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4thly. I observe, that as the Socinian sense of our text is neither clear, comely, nor coherent, so it is not supported by any parallel passage of scripture. Its patrons, indeed, urge a passage from some heathen au. thors, where they allege the phrase is the same with that in our text, and that as in these places it signifies to catch or snatch at the prey, so must it in this. But two things may be replied, viz. that it is not certain that the heathen's phrase is precisely the same with the apostle's. And certain it is, that the apostle in no other place of his writings uses the word in the signification which the Socinians plead. Instead of giving us a literal translation of his words, they rather present us with a paraphrase. Hence, the various words which they use, to convey their sense of them. He did not covet,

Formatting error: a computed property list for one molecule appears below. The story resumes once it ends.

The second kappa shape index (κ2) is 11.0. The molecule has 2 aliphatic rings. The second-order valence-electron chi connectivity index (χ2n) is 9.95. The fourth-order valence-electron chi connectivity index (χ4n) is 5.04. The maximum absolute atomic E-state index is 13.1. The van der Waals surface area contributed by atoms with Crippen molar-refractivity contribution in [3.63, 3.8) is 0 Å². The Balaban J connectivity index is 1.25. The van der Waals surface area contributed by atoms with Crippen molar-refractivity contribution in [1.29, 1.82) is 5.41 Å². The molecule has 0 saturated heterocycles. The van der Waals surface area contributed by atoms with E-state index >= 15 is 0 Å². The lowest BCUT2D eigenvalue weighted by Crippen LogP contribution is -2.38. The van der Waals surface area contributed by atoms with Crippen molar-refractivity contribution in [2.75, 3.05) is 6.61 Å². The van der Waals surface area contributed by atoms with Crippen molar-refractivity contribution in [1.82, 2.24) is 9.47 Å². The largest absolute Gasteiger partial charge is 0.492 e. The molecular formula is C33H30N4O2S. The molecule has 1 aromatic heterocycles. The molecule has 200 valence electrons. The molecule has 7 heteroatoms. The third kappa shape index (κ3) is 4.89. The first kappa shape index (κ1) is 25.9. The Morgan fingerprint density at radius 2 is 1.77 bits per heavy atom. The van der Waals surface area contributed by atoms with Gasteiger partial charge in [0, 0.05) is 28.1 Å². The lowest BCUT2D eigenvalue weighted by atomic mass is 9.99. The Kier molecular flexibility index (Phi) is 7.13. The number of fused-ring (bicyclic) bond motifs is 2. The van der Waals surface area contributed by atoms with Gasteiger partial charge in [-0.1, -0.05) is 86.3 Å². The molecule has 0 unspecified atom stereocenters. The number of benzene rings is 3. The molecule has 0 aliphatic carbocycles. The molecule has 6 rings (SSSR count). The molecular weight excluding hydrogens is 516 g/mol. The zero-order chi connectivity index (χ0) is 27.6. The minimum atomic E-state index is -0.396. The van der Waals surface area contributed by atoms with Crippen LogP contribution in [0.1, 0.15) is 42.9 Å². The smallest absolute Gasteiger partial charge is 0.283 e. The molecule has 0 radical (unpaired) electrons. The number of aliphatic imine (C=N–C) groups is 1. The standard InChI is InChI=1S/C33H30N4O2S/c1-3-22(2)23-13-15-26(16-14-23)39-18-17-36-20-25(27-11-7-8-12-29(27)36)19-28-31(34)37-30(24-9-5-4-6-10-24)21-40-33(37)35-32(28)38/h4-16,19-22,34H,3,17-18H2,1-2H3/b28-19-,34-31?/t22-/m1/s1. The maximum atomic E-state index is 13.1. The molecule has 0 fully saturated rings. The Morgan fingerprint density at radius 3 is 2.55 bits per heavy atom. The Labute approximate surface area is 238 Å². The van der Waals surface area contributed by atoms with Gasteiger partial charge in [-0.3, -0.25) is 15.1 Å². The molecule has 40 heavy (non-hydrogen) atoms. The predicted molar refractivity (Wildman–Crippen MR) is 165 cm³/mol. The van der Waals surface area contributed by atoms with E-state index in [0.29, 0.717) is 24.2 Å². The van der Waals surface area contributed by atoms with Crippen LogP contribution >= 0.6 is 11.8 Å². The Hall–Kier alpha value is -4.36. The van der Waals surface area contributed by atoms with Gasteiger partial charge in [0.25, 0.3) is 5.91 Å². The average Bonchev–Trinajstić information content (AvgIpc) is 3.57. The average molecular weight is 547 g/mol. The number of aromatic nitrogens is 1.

they, we are told, first what Christ did not do, He did not affect equality with God. And then what he did do, He made himself of no reputa. tion. And these, they allege, are properly connected by the particle But. It is farther pleaded, that the connection is quite indiscernible according to our reading. Christ thought it not robbery to be equal with God: But made himself of no reputation. This reasoning, however, is more fallacious than forcible. Its patrons cannot but know that the par. cicle árad, often signifies nevertheless. So Scapula acknowledges. And so it is frequently rendered in our version, Mark xiv. 36. Take away this cup